- §19.21(i) Complete Integrals
- §19.21(ii) Incomplete Integrals
- §19.21(iii) Change of Parameter of ${R}_{J}$

Legendre’s relation (19.7.1) can be written

19.21.1 | $${R}_{F}(0,z+1,z){R}_{D}(0,z+1,1)+{R}_{D}(0,z+1,z){R}_{F}(0,z+1,1)=3\pi /(2z),$$ | ||

$z\in \u2102\setminus (-\mathrm{\infty},0]$. | |||

The case $z=1$ shows that the product of the two lemniscate constants, (19.20.2) and (19.20.22), is $\pi /4$.

19.21.2 | $$3{R}_{F}(0,y,z)=z{R}_{D}(0,y,z)+y{R}_{D}(0,z,y).$$ | ||

19.21.3 | $$6{R}_{G}(0,y,z)=yz({R}_{D}(0,y,z)+{R}_{D}(0,z,y))=3z{R}_{F}(0,y,z)+z(y-z){R}_{D}(0,y,z).$$ | ||

The complete cases of ${R}_{F}$ and ${R}_{G}$ have connection formulas resulting from those for the Gauss hypergeometric function (Erdélyi et al. (1953a, §2.9)). Upper signs apply if $$, and lower signs if $$:

19.21.4 | $${R}_{F}(0,z-1,z)={R}_{F}(0,1-z,1)\mp \mathrm{i}{R}_{F}(0,z,1),$$ | ||

19.21.5 | $$2{R}_{G}(0,z-1,z)=\begin{array}{l}2{R}_{G}(0,1-z,1)\pm \mathrm{i}2{R}_{G}(0,z,1)+(z-1){R}_{F}(0,1-z,1)\\ \phantom{\rule{2em}{0ex}}\mp \mathrm{i}z{R}_{F}(0,z,1).\end{array}$$ | ||

Let $y$, $z$, and $p$ be positive and distinct, and permute $y$ and $z$ to ensure that $y$ does not lie between $z$ and $p$. The complete case of ${R}_{J}$ can be expressed in terms of ${R}_{F}$ and ${R}_{D}$:

19.21.6 | $$(\sqrt{rp}/z){R}_{J}(0,y,z,p)=(r-1){R}_{F}(0,y,z){R}_{D}(p,rz,z)+{R}_{D}(0,y,z){R}_{F}(p,rz,z),$$ | ||

$r=(y-p)/(y-z)>0$. | |||

If $$ and $y=z+1$, then as $p\to 0$ (19.21.6) reduces to Legendre’s relation (19.21.1).

${R}_{D}(x,y,z)$ is symmetric only in $x$ and $y$, but either (nonzero) $x$ or (nonzero) $y$ can be moved to the third position by using

19.21.7 | $$(x-y){R}_{D}(y,z,x)+(z-y){R}_{D}(x,y,z)=3{R}_{F}(x,y,z)-3{y}^{1/2}{x}^{-1/2}{z}^{-1/2},$$ | ||

or the corresponding equation with $x$ and $y$ interchanged.

19.21.8 | ${R}_{D}(y,z,x)+{R}_{D}(z,x,y)+{R}_{D}(x,y,z)$ | $=3{x}^{-1/2}{y}^{-1/2}{z}^{-1/2},$ | ||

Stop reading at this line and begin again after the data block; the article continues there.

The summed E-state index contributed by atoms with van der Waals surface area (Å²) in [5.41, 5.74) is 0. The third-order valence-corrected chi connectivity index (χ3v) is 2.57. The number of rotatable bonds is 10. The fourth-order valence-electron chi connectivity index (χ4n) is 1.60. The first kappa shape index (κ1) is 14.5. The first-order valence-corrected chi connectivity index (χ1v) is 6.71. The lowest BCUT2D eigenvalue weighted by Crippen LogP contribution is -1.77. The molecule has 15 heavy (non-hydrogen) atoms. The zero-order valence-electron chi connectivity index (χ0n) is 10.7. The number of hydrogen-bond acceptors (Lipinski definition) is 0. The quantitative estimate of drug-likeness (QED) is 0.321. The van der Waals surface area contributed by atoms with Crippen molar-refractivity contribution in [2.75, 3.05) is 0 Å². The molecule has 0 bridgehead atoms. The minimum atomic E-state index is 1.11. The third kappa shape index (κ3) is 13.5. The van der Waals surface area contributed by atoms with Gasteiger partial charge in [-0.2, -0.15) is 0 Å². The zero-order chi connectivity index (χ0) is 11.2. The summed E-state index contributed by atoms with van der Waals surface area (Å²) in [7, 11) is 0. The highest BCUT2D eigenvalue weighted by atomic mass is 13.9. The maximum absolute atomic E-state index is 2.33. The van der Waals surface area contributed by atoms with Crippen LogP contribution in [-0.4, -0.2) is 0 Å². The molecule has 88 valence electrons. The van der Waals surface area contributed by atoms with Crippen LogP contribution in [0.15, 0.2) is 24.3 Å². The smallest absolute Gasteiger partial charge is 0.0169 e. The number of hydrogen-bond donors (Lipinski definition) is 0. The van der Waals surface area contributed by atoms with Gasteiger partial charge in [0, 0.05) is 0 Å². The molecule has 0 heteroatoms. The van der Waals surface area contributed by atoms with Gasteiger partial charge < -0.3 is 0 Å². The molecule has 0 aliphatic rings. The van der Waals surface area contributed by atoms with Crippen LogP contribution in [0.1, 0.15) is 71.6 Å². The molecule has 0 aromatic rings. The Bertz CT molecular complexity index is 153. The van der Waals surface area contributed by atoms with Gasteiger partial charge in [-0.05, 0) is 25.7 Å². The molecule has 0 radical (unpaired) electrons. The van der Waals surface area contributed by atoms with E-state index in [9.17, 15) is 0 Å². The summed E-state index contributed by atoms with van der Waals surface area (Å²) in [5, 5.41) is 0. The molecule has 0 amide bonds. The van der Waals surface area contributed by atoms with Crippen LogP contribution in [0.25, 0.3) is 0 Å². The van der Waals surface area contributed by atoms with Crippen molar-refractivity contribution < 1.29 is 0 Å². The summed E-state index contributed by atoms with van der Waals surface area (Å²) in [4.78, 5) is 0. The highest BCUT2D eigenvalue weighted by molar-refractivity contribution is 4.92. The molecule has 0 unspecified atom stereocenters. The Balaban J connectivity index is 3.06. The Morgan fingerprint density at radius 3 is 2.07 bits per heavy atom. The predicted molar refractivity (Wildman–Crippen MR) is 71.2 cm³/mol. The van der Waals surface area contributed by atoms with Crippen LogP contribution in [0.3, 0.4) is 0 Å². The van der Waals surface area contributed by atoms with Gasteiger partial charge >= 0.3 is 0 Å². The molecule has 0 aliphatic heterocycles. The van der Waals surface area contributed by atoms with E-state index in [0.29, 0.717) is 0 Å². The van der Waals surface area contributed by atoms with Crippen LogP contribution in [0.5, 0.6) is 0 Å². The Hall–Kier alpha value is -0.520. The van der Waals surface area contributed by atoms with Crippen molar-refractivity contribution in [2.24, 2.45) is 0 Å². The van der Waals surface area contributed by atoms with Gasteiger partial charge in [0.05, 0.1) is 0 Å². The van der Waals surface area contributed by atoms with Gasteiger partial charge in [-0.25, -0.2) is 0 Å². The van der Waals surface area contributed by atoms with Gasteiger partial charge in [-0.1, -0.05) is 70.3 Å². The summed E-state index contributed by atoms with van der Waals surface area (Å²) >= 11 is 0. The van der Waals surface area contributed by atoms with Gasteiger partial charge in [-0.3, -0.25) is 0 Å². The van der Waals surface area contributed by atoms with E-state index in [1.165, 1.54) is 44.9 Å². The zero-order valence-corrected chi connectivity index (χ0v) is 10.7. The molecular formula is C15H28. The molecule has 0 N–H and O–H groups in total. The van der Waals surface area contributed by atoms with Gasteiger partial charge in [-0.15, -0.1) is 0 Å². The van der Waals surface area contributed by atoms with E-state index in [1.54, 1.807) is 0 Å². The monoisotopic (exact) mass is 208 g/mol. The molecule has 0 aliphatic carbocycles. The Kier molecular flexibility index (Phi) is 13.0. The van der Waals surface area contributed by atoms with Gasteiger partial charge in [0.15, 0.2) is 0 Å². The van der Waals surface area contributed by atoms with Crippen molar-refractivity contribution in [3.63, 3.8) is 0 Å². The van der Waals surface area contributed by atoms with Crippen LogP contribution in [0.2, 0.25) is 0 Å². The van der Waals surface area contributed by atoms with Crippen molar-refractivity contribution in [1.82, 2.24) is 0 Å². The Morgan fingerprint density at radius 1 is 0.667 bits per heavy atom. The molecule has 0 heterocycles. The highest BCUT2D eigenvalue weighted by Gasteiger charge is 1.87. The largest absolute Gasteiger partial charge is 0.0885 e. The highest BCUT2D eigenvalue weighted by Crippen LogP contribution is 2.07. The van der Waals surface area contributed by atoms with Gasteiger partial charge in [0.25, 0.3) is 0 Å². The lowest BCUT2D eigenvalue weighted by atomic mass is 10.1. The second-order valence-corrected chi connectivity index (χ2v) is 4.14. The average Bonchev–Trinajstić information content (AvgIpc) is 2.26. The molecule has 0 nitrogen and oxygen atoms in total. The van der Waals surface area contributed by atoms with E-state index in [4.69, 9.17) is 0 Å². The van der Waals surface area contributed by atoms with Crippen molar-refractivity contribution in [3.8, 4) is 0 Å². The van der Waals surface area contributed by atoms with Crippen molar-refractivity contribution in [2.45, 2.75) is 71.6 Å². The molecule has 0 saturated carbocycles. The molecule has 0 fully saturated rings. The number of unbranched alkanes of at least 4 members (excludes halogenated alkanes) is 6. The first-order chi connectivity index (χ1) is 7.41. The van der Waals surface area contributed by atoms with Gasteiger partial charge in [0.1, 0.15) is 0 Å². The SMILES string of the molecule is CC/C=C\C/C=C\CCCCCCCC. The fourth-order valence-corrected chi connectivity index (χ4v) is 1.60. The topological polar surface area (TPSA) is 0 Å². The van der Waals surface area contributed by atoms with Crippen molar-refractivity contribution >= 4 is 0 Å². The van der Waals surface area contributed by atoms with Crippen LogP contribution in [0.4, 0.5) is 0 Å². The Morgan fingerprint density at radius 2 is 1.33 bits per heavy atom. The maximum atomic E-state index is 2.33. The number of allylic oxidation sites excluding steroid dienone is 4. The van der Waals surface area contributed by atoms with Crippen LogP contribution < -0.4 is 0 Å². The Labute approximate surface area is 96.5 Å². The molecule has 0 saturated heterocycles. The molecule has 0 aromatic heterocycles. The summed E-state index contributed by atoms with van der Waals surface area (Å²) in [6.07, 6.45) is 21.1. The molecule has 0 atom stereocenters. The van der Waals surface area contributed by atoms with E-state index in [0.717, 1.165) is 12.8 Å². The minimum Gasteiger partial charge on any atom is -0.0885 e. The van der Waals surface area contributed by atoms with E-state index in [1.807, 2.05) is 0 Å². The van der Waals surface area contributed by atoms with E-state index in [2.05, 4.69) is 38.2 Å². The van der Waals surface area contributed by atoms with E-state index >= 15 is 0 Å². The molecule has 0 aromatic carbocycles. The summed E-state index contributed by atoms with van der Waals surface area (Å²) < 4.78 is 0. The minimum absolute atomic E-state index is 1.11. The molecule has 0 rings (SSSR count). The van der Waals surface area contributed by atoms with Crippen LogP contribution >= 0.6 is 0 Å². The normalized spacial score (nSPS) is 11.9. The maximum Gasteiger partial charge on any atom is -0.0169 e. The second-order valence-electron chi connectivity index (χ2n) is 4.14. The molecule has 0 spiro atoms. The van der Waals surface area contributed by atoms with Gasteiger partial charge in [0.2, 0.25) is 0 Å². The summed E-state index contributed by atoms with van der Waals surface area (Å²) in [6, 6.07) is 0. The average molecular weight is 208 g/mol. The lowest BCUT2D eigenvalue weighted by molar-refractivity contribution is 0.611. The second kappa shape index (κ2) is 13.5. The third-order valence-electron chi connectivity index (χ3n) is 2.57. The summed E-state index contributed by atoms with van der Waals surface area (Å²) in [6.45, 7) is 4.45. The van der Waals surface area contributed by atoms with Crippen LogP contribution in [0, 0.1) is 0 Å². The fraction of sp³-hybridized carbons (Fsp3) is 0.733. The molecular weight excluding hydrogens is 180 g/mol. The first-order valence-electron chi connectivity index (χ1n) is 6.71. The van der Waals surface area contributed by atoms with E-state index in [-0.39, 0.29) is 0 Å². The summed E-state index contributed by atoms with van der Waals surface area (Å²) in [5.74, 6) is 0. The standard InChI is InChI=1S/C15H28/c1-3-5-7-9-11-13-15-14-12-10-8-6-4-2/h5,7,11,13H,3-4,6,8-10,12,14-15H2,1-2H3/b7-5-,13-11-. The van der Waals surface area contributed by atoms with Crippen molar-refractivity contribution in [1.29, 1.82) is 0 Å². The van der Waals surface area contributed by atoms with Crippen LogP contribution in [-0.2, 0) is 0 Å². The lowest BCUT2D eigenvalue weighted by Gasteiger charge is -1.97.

19.21.9 | $x{R}_{D}(y,z,x)+y{R}_{D}(z,x,y)+z{R}_{D}(x,y,z)$ | $=3{R}_{F}(x,y,z).$ | ||

19.21.10 | $$2{R}_{G}(x,y,z)=z{R}_{F}(x,y,z)-\frac{1}{3}(x-z)(y-z){R}_{D}(x,y,z)+3{x}^{1/2}{y}^{1/2}{z}^{-1/2},$$ | ||

$z\ne 0$. | |||

Because ${R}_{G}$ is completely symmetric, $x,y,z$ can be permuted on the right-hand side of (19.21.10) so that $(x-z)(y-z)\le 0$ if the variables are real, thereby avoiding cancellations when ${R}_{G}$ is calculated from ${R}_{F}$ and ${R}_{D}$ (see §19.36(i)).

19.21.11 | $$6{R}_{G}(x,y,z)=3(x+y+z){R}_{F}(x,y,z)-\sum {x}^{2}{R}_{D}(y,z,x)=\sum x(y+z){R}_{D}(y,z,x),$$ | ||

where both summations extend over the three cyclic permutations of $x,y,z$.

Connection formulas for ${R}_{-a}(\mathbf{b};\mathbf{z})$ are given in Carlson (1977b, pp. 99, 101, and 123–124).

Let $x,y,z$ be real and nonnegative, with at most one of them 0. Change-of-parameter relations can be used to shift the parameter $p$ of ${R}_{J}$ from either circular region to the other, or from either hyperbolic region to the other (§19.20(iii)). The latter case allows evaluation of Cauchy principal values (see (19.20.14)).

19.21.12 | $$(p-x){R}_{J}(x,y,z,p)+(q-x){R}_{J}(x,y,z,q)=3{R}_{F}(x,y,z)-3{R}_{C}(\xi ,\eta ),$$ | ||

where

19.21.13 | $(p-x)(q-x)$ | $=(y-x)(z-x),$ | ||

$\xi $ | $=yz/x,$ | |||

$\eta $ | $=pq/x,$ | |||

and $x,y,z$ may be permuted. Also,

19.21.14 | $$\eta -\xi =p+q-y-z=\frac{(p-y)(p-z)}{p-x}=\frac{(q-y)(q-z)}{q-x}=\frac{(p-y)(q-y)}{x-y}=\frac{(p-z)(q-z)}{x-z}.$$ | ||

For each value of $p$, permutation of $x,y,z$ produces three values of $q$, one of which lies in the same region as $p$ and two lie in the other region of the same type. In (19.21.12), if $x$ is the largest (smallest) of $x,y$, and $z$, then $p$ and $q$ lie in the same region if it is circular (hyperbolic); otherwise $p$ and $q$ lie in different regions, both circular or both hyperbolic. If $x=0$, then $\xi =\eta =\mathrm{\infty}$ and ${R}_{C}(\xi ,\eta )=0$; hence

19.21.15 | $$p{R}_{J}(0,y,z,p)+q{R}_{J}(0,y,z,q)=3{R}_{F}(0,y,z),$$ | ||

$pq=yz$. | |||